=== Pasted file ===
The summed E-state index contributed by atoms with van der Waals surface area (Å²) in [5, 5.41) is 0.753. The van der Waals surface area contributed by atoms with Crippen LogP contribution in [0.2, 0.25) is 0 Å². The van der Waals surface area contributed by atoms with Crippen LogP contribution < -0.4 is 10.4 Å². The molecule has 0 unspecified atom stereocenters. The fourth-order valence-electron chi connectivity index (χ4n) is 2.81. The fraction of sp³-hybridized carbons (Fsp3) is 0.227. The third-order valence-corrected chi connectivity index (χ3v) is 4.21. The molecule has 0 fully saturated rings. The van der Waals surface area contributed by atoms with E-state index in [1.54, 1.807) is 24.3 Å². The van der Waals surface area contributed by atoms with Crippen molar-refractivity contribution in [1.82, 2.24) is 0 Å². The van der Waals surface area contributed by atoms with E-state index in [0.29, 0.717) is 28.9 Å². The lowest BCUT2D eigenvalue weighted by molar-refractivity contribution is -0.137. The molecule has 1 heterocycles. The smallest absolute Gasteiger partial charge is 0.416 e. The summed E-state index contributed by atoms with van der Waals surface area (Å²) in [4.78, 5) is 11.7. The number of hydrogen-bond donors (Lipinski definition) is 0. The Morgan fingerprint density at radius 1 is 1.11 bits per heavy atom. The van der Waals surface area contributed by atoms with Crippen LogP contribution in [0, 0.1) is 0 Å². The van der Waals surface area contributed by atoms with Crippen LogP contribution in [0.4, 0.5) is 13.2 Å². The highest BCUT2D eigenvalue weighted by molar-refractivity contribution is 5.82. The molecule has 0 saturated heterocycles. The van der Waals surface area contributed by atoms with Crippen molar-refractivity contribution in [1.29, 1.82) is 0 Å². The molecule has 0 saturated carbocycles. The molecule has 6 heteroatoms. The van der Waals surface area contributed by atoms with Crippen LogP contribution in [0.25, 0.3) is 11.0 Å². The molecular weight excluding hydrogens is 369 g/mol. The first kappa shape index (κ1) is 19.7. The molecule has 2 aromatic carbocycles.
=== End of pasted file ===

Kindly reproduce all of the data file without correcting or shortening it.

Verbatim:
The summed E-state index contributed by atoms with van der Waals surface area (Å²) in [5, 5.41) is 0.753. The van der Waals surface area contributed by atoms with Crippen LogP contribution in [0.2, 0.25) is 0 Å². The van der Waals surface area contributed by atoms with Crippen LogP contribution < -0.4 is 10.4 Å². The molecule has 0 unspecified atom stereocenters. The fourth-order valence-electron chi connectivity index (χ4n) is 2.81. The fraction of sp³-hybridized carbons (Fsp3) is 0.227. The third-order valence-corrected chi connectivity index (χ3v) is 4.21. The molecule has 0 fully saturated rings. The van der Waals surface area contributed by atoms with E-state index in [1.54, 1.807) is 24.3 Å². The van der Waals surface area contributed by atoms with Crippen molar-refractivity contribution in [1.82, 2.24) is 0 Å². The van der Waals surface area contributed by atoms with E-state index in [0.29, 0.717) is 28.9 Å². The lowest BCUT2D eigenvalue weighted by molar-refractivity contribution is -0.137. The molecule has 1 heterocycles. The smallest absolute Gasteiger partial charge is 0.416 e. The summed E-state index contributed by atoms with van der Waals surface area (Å²) in [4.78, 5) is 11.7. The number of hydrogen-bond donors (Lipinski definition) is 0. The Morgan fingerprint density at radius 1 is 1.11 bits per heavy atom. The van der Waals surface area contributed by atoms with Crippen LogP contribution in [0, 0.1) is 0 Å². The van der Waals surface area contributed by atoms with Crippen LogP contribution in [0.4, 0.5) is 13.2 Å². The highest BCUT2D eigenvalue weighted by molar-refractivity contribution is 5.82. The molecule has 0 saturated heterocycles. The van der Waals surface area contributed by atoms with Crippen molar-refractivity contribution in [1.29, 1.82) is 0 Å². The molecule has 0 saturated carbocycles. The molecule has 6 heteroatoms. The van der Waals surface area contributed by atoms with Crippen LogP contribution in [0.25, 0.3) is 11.0 Å². The molecular weight excluding hydrogens is 369 g/mol. The first kappa shape index (κ1) is 19.7. The molecule has 2 aromatic carbocycles.